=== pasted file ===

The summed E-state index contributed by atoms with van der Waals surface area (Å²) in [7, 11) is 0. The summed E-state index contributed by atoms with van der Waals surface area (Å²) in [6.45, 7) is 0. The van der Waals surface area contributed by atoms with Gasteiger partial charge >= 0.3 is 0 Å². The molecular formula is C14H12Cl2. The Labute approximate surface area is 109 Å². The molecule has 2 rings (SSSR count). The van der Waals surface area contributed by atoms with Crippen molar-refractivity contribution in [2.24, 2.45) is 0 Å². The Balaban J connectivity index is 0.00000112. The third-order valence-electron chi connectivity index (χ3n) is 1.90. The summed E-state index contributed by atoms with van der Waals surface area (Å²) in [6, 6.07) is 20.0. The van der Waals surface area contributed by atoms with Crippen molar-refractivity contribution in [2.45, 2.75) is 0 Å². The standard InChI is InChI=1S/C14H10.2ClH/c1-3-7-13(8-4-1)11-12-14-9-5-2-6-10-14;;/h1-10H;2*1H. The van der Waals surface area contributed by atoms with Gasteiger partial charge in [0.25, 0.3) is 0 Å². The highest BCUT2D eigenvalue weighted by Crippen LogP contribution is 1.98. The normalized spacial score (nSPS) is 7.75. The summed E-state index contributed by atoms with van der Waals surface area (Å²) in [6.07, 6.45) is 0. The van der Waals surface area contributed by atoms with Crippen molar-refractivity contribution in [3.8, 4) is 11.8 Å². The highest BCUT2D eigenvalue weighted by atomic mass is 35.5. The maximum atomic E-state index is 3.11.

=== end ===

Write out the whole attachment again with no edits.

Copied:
The summed E-state index contributed by atoms with van der Waals surface area (Å²) in [7, 11) is 0. The summed E-state index contributed by atoms with van der Waals surface area (Å²) in [6.45, 7) is 0. The van der Waals surface area contributed by atoms with Gasteiger partial charge >= 0.3 is 0 Å². The molecular formula is C14H12Cl2. The Labute approximate surface area is 109 Å². The molecule has 2 rings (SSSR count). The van der Waals surface area contributed by atoms with Crippen molar-refractivity contribution in [2.24, 2.45) is 0 Å². The Balaban J connectivity index is 0.00000112. The third-order valence-electron chi connectivity index (χ3n) is 1.90. The summed E-state index contributed by atoms with van der Waals surface area (Å²) in [6, 6.07) is 20.0. The van der Waals surface area contributed by atoms with Crippen molar-refractivity contribution in [2.45, 2.75) is 0 Å². The standard InChI is InChI=1S/C14H10.2ClH/c1-3-7-13(8-4-1)11-12-14-9-5-2-6-10-14;;/h1-10H;2*1H. The van der Waals surface area contributed by atoms with Gasteiger partial charge in [0.25, 0.3) is 0 Å². The highest BCUT2D eigenvalue weighted by Crippen LogP contribution is 1.98. The normalized spacial score (nSPS) is 7.75. The summed E-state index contributed by atoms with van der Waals surface area (Å²) in [6.07, 6.45) is 0. The van der Waals surface area contributed by atoms with Crippen molar-refractivity contribution in [3.8, 4) is 11.8 Å². The highest BCUT2D eigenvalue weighted by atomic mass is 35.5. The maximum atomic E-state index is 3.11.